Chapter 13

ON SATURDAY, the 31st of August, the whole household of the Rostovs seemed turned upside down. All the doors stood wide open, all the furniture had been moved about or carried out, looking-glasses and pictures had been taken down. The rooms were littered up with boxes, with hay and packing paper and cord. Peasants and house-serfs were tramping about the parquet floors carrying out the baggage. The courtyard was crowded with peasants’ carts, some piled high with goods and corded up, others still standing empty.

The voices and steps of the immense multitude of servants and of peasants, who had come with the carts, resounded through the courtyard and the house. The count had been out since early morning. The countess had a headache from the noise and bustle, and was lying down in the new divan-room with compresses steeped in vinegar on her head. Petya was not at home; he had gone off to see a comrade, with whom he was planning to get transferred from the militia to a regiment at the front. Sonya was in the great hall, superintending the packing of the china and glass. Natasha was sitting on the floor in her dismantled room among heaps of dresses, ribbons, and scarfs. She sat gazing immovably at the floor, holding in her hands an old ball-dress, the very dress, now out of fashion, in which she had been to her first Petersburg ball.

Natasha was ashamed of doing nothing when every one in the house was so busy, and several times that morning she had tried to set to work; but her soul was not in it; and she was utterly unable to do anything unless all her heart and soul were in it. She stood over Sonya while she packed the china, and tried to help; but soon threw it up, and went to her room to pack her own things. At first she had found it amusing to give away her dresses and ribbons to the maids, but afterwards when it came to packing what was left, it seemed a wearisome task.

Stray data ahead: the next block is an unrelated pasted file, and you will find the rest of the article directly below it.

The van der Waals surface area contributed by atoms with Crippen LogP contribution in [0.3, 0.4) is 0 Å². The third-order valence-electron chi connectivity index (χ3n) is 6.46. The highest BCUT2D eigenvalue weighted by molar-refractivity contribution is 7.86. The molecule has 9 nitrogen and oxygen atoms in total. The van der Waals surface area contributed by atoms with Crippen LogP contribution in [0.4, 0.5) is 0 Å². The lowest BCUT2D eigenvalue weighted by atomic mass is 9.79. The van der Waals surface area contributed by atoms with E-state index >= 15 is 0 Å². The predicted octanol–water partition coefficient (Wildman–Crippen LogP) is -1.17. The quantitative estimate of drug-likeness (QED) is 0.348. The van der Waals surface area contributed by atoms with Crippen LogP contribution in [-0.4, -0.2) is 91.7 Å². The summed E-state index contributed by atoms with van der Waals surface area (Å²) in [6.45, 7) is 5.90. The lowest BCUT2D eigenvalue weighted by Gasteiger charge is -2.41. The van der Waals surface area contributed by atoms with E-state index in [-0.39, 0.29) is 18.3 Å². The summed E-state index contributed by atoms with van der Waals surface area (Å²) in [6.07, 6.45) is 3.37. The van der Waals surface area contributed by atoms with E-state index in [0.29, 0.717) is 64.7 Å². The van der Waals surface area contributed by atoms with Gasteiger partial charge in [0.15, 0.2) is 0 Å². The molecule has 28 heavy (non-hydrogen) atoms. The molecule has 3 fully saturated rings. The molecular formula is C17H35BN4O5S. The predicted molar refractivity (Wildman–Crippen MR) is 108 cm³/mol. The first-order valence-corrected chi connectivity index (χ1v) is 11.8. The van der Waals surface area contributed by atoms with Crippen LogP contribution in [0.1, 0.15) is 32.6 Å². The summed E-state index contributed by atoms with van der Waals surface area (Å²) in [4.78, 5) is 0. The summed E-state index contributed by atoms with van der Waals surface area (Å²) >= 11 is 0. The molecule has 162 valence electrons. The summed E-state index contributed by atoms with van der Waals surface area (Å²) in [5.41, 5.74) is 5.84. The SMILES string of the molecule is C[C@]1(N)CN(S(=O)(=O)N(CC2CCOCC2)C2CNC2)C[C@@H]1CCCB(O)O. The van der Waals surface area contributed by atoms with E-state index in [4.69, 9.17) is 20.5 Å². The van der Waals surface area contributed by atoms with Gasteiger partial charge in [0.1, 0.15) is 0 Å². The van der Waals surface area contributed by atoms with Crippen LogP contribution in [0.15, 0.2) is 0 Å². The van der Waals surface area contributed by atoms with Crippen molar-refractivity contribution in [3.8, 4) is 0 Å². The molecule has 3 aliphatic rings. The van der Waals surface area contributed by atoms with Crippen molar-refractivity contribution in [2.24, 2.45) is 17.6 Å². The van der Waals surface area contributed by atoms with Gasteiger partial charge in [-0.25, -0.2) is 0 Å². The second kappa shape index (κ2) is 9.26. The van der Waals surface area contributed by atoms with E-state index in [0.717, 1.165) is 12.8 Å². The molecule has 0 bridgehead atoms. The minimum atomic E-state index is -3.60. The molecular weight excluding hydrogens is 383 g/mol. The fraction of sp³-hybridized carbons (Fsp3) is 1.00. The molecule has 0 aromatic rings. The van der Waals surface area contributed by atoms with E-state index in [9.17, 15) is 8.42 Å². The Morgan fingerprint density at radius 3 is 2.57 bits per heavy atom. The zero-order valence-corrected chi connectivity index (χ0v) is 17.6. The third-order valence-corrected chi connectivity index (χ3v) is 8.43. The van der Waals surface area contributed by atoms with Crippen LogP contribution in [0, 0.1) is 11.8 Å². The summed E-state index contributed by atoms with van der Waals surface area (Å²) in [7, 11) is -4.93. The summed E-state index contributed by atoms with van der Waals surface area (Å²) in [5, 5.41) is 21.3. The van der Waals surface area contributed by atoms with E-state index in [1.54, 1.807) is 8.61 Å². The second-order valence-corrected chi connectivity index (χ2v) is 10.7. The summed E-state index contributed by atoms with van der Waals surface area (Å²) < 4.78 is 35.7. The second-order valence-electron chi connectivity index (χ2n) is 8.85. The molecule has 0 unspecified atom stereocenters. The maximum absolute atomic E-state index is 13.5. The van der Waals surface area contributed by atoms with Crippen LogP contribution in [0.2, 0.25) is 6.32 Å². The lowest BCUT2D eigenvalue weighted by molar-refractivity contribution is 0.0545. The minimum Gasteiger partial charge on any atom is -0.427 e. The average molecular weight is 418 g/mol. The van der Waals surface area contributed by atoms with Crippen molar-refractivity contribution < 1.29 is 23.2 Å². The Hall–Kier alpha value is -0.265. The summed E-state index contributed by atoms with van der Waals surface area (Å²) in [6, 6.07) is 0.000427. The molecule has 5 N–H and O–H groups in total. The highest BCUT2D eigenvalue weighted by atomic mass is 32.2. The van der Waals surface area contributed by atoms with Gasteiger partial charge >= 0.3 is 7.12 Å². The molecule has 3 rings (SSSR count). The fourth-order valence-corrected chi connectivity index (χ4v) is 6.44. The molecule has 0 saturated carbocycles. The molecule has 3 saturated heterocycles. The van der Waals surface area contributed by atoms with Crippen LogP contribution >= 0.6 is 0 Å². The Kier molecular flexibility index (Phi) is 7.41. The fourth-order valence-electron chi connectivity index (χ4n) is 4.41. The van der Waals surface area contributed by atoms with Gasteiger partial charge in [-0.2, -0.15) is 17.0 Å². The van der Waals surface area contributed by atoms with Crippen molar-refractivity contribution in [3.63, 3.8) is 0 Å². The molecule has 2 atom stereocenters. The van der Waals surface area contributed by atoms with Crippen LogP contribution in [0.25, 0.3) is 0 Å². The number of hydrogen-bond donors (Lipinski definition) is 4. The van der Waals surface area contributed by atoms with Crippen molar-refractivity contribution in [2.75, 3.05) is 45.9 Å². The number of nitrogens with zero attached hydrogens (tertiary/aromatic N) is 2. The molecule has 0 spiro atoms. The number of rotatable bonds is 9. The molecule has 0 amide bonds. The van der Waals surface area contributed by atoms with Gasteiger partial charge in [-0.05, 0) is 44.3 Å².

“Dunyasha, you’ll pack it all, dear? Yes? yes?”

And when Dunyasha readily undertook to do it all for her, Natasha sat down on the floor with the old ball-dress in her hands, and fell to dreaming on subjects far removed from what should have been occupying her mind then. From the reverie she had fallen into, Natasha was aroused by the talk of the maids in the next room and their hurried footsteps from their room to the backstairs. Natasha got up and looked out of the window. A huge train of carts full of wounded men had stopped in the street.

The maids, the footmen, the housekeeper, the old nurse, the cooks, the coachmen, the grooms, and the scullion-boys were all at the gates, staring at the wounded men.

Natasha flung a white pocket-handkerchief over her hair, and holding the corners in both hands, went out into the street.

The old housekeeper, Mavra Kuzminishna, had left the crowd standing at the gate, and gone up to a cart with a tilt of bast-mats thrown over it. She was talking to a pale young officer who was lying in this cart. Natasha took a few steps forward and stood still timidly, holding her kerchief on and listening to what the housekeeper was saying.

“So you have no one then in Moscow?” Mavra Kuzminishna was saying. “You’d be more comfortable in some apartment.… In our house even. The masters are all leaving.”

“I don’t know if it would be allowed,” said the officer in a feeble voice. “There’s our chief officer … ask him,” and he pointed to a stout major who had turned back and was walking along the row of carts down the street.

Natasha glanced with frightened eyes into the face of the wounded officer, and at once went to meet the major.

“May the wounded men stay in our house?” she asked.

  By PanEris using Melati.

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